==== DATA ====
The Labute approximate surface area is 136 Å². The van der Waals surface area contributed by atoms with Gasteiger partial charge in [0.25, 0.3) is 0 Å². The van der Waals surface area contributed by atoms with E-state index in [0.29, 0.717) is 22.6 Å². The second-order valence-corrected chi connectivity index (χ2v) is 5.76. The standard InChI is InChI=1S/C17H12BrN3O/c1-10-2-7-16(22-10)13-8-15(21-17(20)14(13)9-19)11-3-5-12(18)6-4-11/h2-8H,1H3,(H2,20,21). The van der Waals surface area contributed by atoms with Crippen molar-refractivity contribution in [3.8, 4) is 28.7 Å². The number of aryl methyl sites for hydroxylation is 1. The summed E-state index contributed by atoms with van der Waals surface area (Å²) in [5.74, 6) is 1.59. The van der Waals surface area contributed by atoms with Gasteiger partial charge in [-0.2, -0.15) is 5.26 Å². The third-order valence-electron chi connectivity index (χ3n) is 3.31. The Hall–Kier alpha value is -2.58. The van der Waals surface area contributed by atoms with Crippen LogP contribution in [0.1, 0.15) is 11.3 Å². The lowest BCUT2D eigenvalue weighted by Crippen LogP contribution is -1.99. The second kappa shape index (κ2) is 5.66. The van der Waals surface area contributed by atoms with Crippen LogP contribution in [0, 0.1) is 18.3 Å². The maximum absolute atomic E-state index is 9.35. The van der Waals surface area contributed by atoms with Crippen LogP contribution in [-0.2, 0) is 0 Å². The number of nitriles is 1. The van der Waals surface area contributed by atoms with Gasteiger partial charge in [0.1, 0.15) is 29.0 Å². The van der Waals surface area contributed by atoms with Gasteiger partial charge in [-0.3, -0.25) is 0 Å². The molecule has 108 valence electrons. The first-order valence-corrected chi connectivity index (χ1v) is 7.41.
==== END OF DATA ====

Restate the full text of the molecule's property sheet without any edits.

The Labute approximate surface area is 136 Å². The van der Waals surface area contributed by atoms with Gasteiger partial charge in [0.25, 0.3) is 0 Å². The van der Waals surface area contributed by atoms with E-state index in [0.29, 0.717) is 22.6 Å². The second-order valence-corrected chi connectivity index (χ2v) is 5.76. The standard InChI is InChI=1S/C17H12BrN3O/c1-10-2-7-16(22-10)13-8-15(21-17(20)14(13)9-19)11-3-5-12(18)6-4-11/h2-8H,1H3,(H2,20,21). The van der Waals surface area contributed by atoms with Crippen molar-refractivity contribution in [3.8, 4) is 28.7 Å². The number of aryl methyl sites for hydroxylation is 1. The summed E-state index contributed by atoms with van der Waals surface area (Å²) in [5.74, 6) is 1.59. The van der Waals surface area contributed by atoms with Gasteiger partial charge in [-0.2, -0.15) is 5.26 Å². The third-order valence-electron chi connectivity index (χ3n) is 3.31. The Hall–Kier alpha value is -2.58. The van der Waals surface area contributed by atoms with Crippen LogP contribution in [0.1, 0.15) is 11.3 Å². The lowest BCUT2D eigenvalue weighted by Crippen LogP contribution is -1.99. The second kappa shape index (κ2) is 5.66. The van der Waals surface area contributed by atoms with Crippen LogP contribution in [0, 0.1) is 18.3 Å². The maximum absolute atomic E-state index is 9.35. The van der Waals surface area contributed by atoms with Crippen LogP contribution in [-0.2, 0) is 0 Å². The number of nitriles is 1. The van der Waals surface area contributed by atoms with Gasteiger partial charge in [0.1, 0.15) is 29.0 Å². The van der Waals surface area contributed by atoms with Gasteiger partial charge in [-0.3, -0.25) is 0 Å². The molecule has 108 valence electrons. The first-order valence-corrected chi connectivity index (χ1v) is 7.41.